Here's Why You Don't Really Need a Smartphone

Remember back in the 20th century when you successfully lived without a phone on your person 24/7? You successfully met people for lunch, picked up friends at the airport, and functioned like a successful adult even with what now feels like an insurmountable handicap: No smartphone. But now, you sometimes wonder how you managed it. What were once trivial, everyday tasks seem unmanageable thanks to the advent of our new computer/phones. But are they really that necessary to our day-to-day living?

For the past 10 years, modern culture has been making a similar transition from regular cell phones to smartphones. If you're already a smartphone user, you've probably discovered the convenience of having all your gadgets in one single—and tiny— piece of technology. You might easily feel lost without your handy GPS and uncomfortably separated from your significant other without a consistent stream of adorable text messages. You might even worry when your teenager's phone locator isn't updating in real time.

It's true: Smartphones offer a lot of tools that make our lives easier. But it's also true that we did just fine without them for a little over 40,000 years of human civilization. The world will give you plenty of "reasons" to convince you that you need a smartphone. But do you really?

We're here to tell you why you don't.


1. Smartphones Are Expensive

We're talking "more than you spent on your laptop" expensive. You might just not be aware of exactly how expensive because most providers will let you buy a smartphone in an installment plan that conceals how much you're really paying. Here's a look at the prices of some of the most current models today:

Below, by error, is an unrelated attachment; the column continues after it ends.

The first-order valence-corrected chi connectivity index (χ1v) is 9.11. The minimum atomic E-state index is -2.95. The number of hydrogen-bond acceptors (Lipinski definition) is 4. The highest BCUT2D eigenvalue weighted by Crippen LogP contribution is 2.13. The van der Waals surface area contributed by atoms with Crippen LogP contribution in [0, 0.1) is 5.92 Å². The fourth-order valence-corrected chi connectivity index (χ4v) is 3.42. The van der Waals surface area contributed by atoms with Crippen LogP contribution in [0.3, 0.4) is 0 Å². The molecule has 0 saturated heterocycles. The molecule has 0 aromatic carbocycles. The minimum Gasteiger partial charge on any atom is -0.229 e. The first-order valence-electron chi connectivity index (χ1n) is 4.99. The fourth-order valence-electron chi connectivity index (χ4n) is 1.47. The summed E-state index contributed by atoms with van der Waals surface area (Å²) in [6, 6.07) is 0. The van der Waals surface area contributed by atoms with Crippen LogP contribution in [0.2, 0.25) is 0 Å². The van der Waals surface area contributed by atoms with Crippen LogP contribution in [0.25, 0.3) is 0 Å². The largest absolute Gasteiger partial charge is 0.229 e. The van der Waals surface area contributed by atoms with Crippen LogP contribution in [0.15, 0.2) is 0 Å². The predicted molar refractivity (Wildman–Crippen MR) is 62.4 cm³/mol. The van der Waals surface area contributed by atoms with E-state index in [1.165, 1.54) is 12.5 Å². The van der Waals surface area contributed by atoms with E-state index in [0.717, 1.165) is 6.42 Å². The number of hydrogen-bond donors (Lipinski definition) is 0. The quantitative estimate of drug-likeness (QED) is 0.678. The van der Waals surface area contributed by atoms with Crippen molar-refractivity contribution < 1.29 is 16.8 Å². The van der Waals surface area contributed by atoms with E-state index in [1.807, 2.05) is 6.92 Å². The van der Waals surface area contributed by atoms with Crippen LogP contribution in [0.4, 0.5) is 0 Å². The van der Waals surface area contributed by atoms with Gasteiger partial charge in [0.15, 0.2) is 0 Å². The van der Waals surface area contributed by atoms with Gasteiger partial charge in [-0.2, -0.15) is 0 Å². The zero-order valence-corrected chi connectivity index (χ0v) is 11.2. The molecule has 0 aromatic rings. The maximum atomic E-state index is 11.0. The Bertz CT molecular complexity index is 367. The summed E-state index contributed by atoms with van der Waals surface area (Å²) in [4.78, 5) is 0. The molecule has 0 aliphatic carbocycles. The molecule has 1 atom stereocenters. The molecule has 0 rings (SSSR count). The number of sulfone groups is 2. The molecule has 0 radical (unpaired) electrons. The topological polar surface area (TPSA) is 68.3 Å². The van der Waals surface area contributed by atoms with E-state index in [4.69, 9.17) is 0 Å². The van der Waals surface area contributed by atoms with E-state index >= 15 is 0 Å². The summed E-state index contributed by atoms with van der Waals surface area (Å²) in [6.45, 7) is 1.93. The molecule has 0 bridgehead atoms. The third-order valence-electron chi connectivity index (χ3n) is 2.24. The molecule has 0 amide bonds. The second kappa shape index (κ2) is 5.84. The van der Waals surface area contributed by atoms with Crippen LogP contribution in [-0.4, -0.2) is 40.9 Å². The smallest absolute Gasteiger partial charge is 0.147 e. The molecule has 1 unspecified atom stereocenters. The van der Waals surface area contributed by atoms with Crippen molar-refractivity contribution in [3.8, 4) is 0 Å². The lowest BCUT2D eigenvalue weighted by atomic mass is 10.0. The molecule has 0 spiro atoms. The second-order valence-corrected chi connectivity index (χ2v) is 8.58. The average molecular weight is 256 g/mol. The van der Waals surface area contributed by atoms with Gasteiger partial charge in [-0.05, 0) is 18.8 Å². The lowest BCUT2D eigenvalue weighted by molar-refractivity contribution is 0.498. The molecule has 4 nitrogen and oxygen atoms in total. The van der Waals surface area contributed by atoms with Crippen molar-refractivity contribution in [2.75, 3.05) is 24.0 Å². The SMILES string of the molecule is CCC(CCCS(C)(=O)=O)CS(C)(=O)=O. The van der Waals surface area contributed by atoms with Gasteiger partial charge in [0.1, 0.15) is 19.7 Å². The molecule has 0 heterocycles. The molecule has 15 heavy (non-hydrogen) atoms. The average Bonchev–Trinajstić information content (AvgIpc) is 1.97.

• Apple iPhoneX — $1,149.99
• Samsung Galaxy 9 — $914.99
• Google Pixel 2 XL — $849.99
• HP Elite X3 — $449.99


And all of those prices are before you buy the protective case, Bluetooth headset, battery pack, chargers, and other accessories you'll somehow leave the store convinced you "need" to get full value out of your new purchase.

Look at it this way, consumers upgrade their phones in just under 2 years on average, and at $1,200 for a phone and all of its accessories, that's a payment of $50 per month. Every month. For the rest of your life. Think about what else you could do with $600 per year!


2. The Plan is Even Pricier

The cost of the actual hardware is just the start of the cost for your smart phone. Let's look at the raw numbers for the Big Four carriers, on average, according to their own websites:


• T-Mobile: Individual plan $70, Family Plan $160
• Verizon: Individual Plan $75, Family Plan $160
• AT&T: Individual Plan $60, Family Plan $160
• Sprint: Individual Plan $60, Family Plan $160


Sure, those prices are for the unlimited plans for each of the providers, and you can reduce the fee by taking limited usage data options or by shopping with discount service companies, but those can be just as expensive if you get hit for going over-limit or otherwise working outside the restrictions of the plan.